Ask these questions before booking a room at a Disney-vicinity hotel or motel
Here are a few things to know before booking a room, sight unseen (or worse, through a Priceline “Express Deal”), in the Disney Springs (FL) area.
- Almost all hotels near Walt Disney World (but not actual Disney-owned hotels on the Disney property) charge their hotel guests a per-night parking fee, even if you self-park in their parking lot. In 2022, at the B Resort, the fee was $23.95 per night. If you’re booking a hotel anywhere near Disney World, ask about their parking fees.
- B Resort charged us a per-day fee for housekeeping services. In nearly two weeks at the hotel, a member of housekeeping knocked on our door just once – a few hours before we checked out – to ask if we needed trash emptied or fresh towels. So, ask if your hotel charges housekeeping fees or other hotel fees not mentioned on the hotel’s website or the booking services’ websites. (Our total fees, added to our daily room fee: $65 per day.)
- Ask about the view (and traffic noise levels) in your hotel room. When we stayed at the B Resort, the view from our 15th floor tower room was lovely in some – but not all – directions.
The blue balloon is an attraction at Disney Springs, and it goes up & down throughout the day. You can get great views – and photos – if you ride in it.
Here’s a photo from inside the hotel’s glass-walled elevator. It’s a spectacular view!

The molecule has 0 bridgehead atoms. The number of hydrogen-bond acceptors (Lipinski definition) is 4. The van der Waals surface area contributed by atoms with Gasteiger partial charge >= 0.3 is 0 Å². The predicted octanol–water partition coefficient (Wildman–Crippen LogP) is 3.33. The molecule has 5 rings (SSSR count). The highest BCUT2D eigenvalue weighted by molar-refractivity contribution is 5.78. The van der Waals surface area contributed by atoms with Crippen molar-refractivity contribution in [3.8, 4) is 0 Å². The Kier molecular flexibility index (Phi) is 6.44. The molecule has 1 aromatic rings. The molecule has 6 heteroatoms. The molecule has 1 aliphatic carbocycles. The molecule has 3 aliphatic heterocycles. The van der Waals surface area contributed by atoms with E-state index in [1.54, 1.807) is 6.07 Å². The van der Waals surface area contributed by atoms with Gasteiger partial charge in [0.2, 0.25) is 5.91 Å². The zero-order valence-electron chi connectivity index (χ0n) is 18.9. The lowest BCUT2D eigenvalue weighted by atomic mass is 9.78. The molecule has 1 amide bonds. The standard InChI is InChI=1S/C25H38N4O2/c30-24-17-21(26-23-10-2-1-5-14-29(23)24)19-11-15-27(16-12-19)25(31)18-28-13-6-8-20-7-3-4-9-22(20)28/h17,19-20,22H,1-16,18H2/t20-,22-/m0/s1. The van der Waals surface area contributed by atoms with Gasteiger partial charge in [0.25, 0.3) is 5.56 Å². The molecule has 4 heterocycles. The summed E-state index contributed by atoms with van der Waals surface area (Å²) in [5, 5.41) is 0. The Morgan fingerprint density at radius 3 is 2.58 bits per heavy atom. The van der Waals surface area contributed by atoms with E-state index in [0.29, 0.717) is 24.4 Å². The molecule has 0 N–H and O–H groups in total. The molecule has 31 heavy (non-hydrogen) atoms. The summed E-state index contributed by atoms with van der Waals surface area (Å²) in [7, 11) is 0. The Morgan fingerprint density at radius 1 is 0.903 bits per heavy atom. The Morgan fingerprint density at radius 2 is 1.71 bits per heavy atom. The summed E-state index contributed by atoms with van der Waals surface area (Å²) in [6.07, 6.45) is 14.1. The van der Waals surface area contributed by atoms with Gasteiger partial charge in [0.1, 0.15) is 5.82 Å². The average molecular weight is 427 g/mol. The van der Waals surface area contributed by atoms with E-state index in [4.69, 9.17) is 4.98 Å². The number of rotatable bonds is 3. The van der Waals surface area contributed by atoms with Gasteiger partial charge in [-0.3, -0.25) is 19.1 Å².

However, this next photo shows the view from our hotel room. It wasn’t nearly as nice as the view from inside the elevator.
Fortunately, our room wasn’t on the side directly facing I-4 (the six-lane highway clearest at the middle right of that photo). Had we been on that side, the sound of trucks and cars might have been annoying. (Florida does not require car inspections. Expect some really noisy – or nonexistent – mufflers.)
But is a busy interstate highway the view you’ll want when you’re paying for a four-figure (or more) Disney vacation? If not, be sure to mention this when you make your reservation.
It’s not just Disney Springs…
Note that the hotel nearest us, on the other side of I-4, is a Fairfield by Marriott. If you’re booking there, or at any other “convenient to I-4” or “convenient to Disney World,” it’s equally important to ask about your view.
But here’s another issue we had at the B Resort, and it’s one other guests have complained about: The proximity of towers.
You can see one (closer than it looks in the photo) that was near our hotel room. I’m pretty sure it’s why tower room guests – paying some of the higher prices for B Resort rooms – have intermittent wifi and phone service: It’s a sea of signals there.
In my case, my phone calls were dropped every four or five minutes. The in-room TV’s wifi connection was unreliable. And trying to get online with my laptop…? Most days, I didn’t even try. It was that challenging to stay online.
So, if you’re planning a Disney World vacation, be sure to ask questions about your hotel before you make your reservation.
If you make non-refundable reservations (through a site like Priceline) and then discover steep parking fees, etc., and – to make matters worse – you’ve brought your family to a hotel with a not-so-magical view of busy highways… you may wish you’d asked more questions, first.
To be frank, we’ll never trust Priceline again. Had we booked this same visit directly with B Resort, we’d have saved a LOT. (Yes, the desk clerk explained that. He was not happy with Priceline.) He said we’d probably have had free breakfasts in their restaurant, as well.